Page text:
Why Jiu Jitsu Athletes Should Sleep More
Missing those Zzzz's can impact performance
Sleep is an often-ignored element of physical and mental health among people of all ages. Ironically, people who sleep a limited amount are braggadocious about the few hours of rest they get. Being a student, I have heard a lot of peers talk about the all-nighters used to prepare for big exams but still do poorly. Thousands of research papers have been published about the negative impact of limited sleep for regular folks and athletes. It is important to know that when I talk about getting sleep, it means getting 7-8 hours of quality sleep and not just lying in bed for half of that.
Where do you stand on the fundamentals? Click Learn More!
First, and this is one of most popular pieces of data sleep-proponents use to describe the negative consequences of sleep deprivation, is a study that showed how even moderate sleep deprivation can reduce reaction time and cognitive performance similar to that of alcohol-induced intoxication. Reaction times and mental performance are two vital aspects of Jiu Jitsu that if impaired, can significantly reduce success in matches.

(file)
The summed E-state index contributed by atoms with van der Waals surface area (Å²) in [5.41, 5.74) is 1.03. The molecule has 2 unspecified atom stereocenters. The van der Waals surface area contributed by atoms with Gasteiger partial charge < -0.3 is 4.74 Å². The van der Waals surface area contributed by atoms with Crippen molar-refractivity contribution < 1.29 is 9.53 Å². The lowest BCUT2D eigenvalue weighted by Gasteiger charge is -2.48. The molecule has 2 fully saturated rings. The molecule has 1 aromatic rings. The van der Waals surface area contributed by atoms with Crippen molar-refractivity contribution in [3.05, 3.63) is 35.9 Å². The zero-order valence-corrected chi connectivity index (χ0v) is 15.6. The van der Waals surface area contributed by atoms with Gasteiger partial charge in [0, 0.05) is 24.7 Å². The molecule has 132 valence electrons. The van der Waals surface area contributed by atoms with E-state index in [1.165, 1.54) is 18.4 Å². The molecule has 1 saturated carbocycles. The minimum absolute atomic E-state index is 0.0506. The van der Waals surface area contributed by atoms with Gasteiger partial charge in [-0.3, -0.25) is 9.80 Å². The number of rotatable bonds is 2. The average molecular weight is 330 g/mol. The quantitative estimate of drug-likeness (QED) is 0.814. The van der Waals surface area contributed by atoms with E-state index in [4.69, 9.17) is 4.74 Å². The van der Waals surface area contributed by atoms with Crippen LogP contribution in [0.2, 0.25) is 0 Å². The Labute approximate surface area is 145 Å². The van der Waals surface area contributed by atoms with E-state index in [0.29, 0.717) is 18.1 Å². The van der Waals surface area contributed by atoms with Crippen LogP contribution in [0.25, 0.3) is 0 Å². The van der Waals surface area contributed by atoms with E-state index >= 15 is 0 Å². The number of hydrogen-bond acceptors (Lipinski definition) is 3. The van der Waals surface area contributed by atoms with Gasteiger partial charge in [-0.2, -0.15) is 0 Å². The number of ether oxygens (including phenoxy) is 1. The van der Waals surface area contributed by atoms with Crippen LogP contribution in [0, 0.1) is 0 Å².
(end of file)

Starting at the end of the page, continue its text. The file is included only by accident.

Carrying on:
Sleep is also the best way to recover from hard training and injuries. Growth hormone is a natural hormone our brains produce to grow muscle and recover. The hormone is released in a pulsatile fashion in which it is made at the largest amount while we sleep. This means that if we are sleep deprived, we are limiting how much growth hormone our brain produces, and there are limiting our body’s ability to recover and grow.
Gain new perspective on the best techniques! Click Learn More!
Finally, quality sleep also helps our subconscious judgement. Sleep deprivation will alter our focus, memory, and learning and therefore increase the amount of errors we make when making fast subconscious decisions. How often do grapplers, including myself, say that we only lost or were submitted because we made a mistake? By improving our sleep, we can reduce the number of mistakes we do when grappling.
With all that said, most people know that sleep is vital and necessary to good health and mental performance. So how do we actually get good sleep other than the obvious sleeping ealier? A couple tips I have learned include limiting bright light after the sun goes, not using electronic devices up to an hour before sleeping, sleeping in a moderately cool room, reading a book for 20-30 minutes before bed, and most importantly is sleeping and waking up at the same time every day. I am confident that if you sleep more, not only will your Jiu Jitsu benefit, but you will feel much healthier in every aspect of your life.
Get the Dynamic Fundamentals from Raphael Carneiro! His perspective will shed new light on the classic techniques that we should all know. Get it here from BJJ Fanatics!